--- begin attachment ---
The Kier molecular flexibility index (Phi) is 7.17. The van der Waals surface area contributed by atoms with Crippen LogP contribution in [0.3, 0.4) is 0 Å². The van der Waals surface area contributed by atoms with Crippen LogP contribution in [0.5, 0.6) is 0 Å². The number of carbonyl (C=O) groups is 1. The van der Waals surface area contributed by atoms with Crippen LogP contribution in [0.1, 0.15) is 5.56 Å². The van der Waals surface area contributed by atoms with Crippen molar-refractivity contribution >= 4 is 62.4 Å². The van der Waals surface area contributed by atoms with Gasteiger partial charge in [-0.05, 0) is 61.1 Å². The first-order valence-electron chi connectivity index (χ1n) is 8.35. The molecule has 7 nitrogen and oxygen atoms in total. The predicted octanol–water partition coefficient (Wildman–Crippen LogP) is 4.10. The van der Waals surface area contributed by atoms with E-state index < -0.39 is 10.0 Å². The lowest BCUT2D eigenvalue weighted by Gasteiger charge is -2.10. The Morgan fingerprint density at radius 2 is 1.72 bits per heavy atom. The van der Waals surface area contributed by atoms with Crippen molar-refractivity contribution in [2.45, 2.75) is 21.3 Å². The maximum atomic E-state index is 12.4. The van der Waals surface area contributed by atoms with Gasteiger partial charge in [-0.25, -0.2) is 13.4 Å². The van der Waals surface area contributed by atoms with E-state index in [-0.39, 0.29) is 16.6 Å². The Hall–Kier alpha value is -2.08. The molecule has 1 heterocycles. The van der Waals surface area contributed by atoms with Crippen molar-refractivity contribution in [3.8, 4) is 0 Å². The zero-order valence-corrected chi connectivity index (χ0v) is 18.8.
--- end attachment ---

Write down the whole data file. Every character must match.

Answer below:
The Kier molecular flexibility index (Phi) is 7.17. The van der Waals surface area contributed by atoms with Crippen LogP contribution in [0.3, 0.4) is 0 Å². The van der Waals surface area contributed by atoms with Crippen LogP contribution in [0.5, 0.6) is 0 Å². The number of carbonyl (C=O) groups is 1. The van der Waals surface area contributed by atoms with Crippen LogP contribution in [0.1, 0.15) is 5.56 Å². The van der Waals surface area contributed by atoms with Crippen molar-refractivity contribution >= 4 is 62.4 Å². The van der Waals surface area contributed by atoms with Gasteiger partial charge in [-0.05, 0) is 61.1 Å². The first-order valence-electron chi connectivity index (χ1n) is 8.35. The molecule has 7 nitrogen and oxygen atoms in total. The predicted octanol–water partition coefficient (Wildman–Crippen LogP) is 4.10. The van der Waals surface area contributed by atoms with E-state index < -0.39 is 10.0 Å². The lowest BCUT2D eigenvalue weighted by Gasteiger charge is -2.10. The Morgan fingerprint density at radius 2 is 1.72 bits per heavy atom. The van der Waals surface area contributed by atoms with Crippen molar-refractivity contribution in [2.45, 2.75) is 21.3 Å². The maximum atomic E-state index is 12.4. The van der Waals surface area contributed by atoms with Gasteiger partial charge in [-0.25, -0.2) is 13.4 Å². The van der Waals surface area contributed by atoms with E-state index in [-0.39, 0.29) is 16.6 Å². The Hall–Kier alpha value is -2.08. The molecule has 1 heterocycles. The van der Waals surface area contributed by atoms with Crippen molar-refractivity contribution in [3.8, 4) is 0 Å². The zero-order valence-corrected chi connectivity index (χ0v) is 18.8.